Color Your Wardrobe
Girls, do you like to color?
Color Your Style by David Zyla is like coloring for grown-up girls.
My coworkers and I have been studying this book for the last six months, at least. We’ve been geeked-out on color! That’s what happens when you work in a library. You latch onto a book and don’t let it go, no matter its due date.
David Zyla, a New York native turned colorist to the stars, is an Emmy® Award-winning color expert. His methods of color analysis are proven, and are used by some of Hollywood’s biggest stars.
He believes that we all posses a unique pallette of our own best colors within ourselves. He pulls color from a persons eyes, hair, skin, and even their veins, creating a vibrant, and extremely individualized pallet for each person.
One his website, DavidZyla.com, he says the following about an individual’s color pallette.
By honoring and wearing these colors, found in our eyes, hair and skin, we not only illuminate ourselves, but we build the confidence needed to attract love, enhance our power, restore our energy, make a lasting impression and show the world who we really are.
The Olden Days of Color
If you’re of my mother’s generation, and this isn’t a dig on how old my mother happens to be, you may remember the days of Color Me Beautiful.
I’m not extremely familiar with the “rules” of Color Me Beautiful, but I know that there is a whole generation of women thinking they are “springs” when in fact they are “winters”. Lovely as I’m sure the consultants were, they (for the most part) were not experts. It’s my understanding that they were the Pampered Chef ladies of their time. Speaking from personal experience, we used “Chef” loosely.
Where has All the Color Gone?
Good news: You are, in essence, wearing all your perfect colors within you. You need only look to your eyes, hair, skin, and veins to find them.
Do I sound kooky yet?
I’m kooky over color.
Let me give you a visual example of how to find your “passion color”.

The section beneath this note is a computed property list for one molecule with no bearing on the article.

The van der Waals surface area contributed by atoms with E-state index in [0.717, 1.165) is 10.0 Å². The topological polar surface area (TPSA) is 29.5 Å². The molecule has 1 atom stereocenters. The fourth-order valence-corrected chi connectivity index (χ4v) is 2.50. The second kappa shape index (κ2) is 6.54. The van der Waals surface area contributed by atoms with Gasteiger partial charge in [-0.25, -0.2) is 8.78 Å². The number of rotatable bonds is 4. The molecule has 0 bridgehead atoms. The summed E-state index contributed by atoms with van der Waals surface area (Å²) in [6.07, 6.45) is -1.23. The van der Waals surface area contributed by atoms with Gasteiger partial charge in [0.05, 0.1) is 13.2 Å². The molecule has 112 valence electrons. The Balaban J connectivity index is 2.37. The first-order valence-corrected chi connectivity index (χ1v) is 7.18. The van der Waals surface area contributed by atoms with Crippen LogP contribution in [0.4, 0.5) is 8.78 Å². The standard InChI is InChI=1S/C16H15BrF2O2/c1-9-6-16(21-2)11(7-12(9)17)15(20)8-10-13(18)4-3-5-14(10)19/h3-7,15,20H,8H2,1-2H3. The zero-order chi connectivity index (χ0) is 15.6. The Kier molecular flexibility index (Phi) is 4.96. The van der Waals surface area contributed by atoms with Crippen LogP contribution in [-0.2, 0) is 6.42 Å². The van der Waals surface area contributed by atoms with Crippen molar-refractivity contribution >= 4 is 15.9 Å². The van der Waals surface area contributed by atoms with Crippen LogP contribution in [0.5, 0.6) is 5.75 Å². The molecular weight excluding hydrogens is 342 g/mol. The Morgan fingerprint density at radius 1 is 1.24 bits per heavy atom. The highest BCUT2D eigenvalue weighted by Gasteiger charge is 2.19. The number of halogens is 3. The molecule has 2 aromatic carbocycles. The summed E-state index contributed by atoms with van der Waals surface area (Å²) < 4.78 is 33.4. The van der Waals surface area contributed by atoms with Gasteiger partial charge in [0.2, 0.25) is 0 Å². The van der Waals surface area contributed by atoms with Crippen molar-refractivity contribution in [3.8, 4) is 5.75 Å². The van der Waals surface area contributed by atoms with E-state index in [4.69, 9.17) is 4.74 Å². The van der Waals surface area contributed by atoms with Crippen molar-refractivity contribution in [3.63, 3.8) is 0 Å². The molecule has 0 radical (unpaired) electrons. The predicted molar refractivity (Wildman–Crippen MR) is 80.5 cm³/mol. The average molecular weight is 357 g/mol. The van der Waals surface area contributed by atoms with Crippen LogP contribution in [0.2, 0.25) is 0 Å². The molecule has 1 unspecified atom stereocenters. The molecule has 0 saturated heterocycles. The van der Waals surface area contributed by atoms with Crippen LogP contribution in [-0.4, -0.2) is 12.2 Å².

DISCLAIMER: You MUST read the book!!!! I’m not a colorist, stylist, or a beauty queen. Read the book.
According to Mr. Zyla, in order for me to find my passion color, I need to look at the tips of my fingers. If I pinch the tip of my finger (it’s easiest to get good color in your pinky finger), my finger turns a bright cherry red.
I actually photographed the tip of my finger and enlarged it for a good visual. Yes, I’m embracing the kooky. Humor me please.
Now, your version of red may be more of an orange-red, or it may actually be orange. It could be peach or pink or fuchsia. I don’t know. You have to pinch your finger to find out!
Similarly, if you photograph your eyeball (yes, I’m going there.), you can pull out all sorts of colors, even if you’re a brown-eyed girl, like myself.
From what I can tell, my best colors are a true red, black, a bright royal blue (like my purse), a mustard yellow color (like this sweater), and then I’d add green and purple into the mix, all in jewel-tone colors.
How Does This Help Me?
Here’s where the whole Conquering Forty theme works itself into the details of my life. I want to learn to make wise, large and small, decisions.
It may seem silly to worry about whether or not my sweater is orange or red, but in reality, I won’t wear the orange sweater. It will hang in my closet, and I’ll waste time in the morning whining about having nothing to wear. It’s a waste of resources. Even if I bought the orange sweater second-hand, money is money. You fill a closet with $4 items, and it adds up.
I want to make good choices when I’m shopping, so I’ll love what I wear. I’ll feel good when I get dressed, and I’ll look like the best version of me throughout the day. That’s best case scenario. I don’t always hit “best case”, but it’s good to have goals.
How much time do you spend shopping for things you don’t really love or want to wear? How much money have you wasted on clothing you don’t even life, much less love?
If you’re not happy with your answers, you need to read the book.
The following is an Amazon Affiliate link to Mr. Zyla’s book.
So, what do you think? I absolutely hope you’ll comment, because this will be a fun discussion. 🙂
Did you ever do Color Me Beautiful?
* My coworker and friend gets full credit for coining the phrase, “Coloring for grown-up girls”. I simply stole it.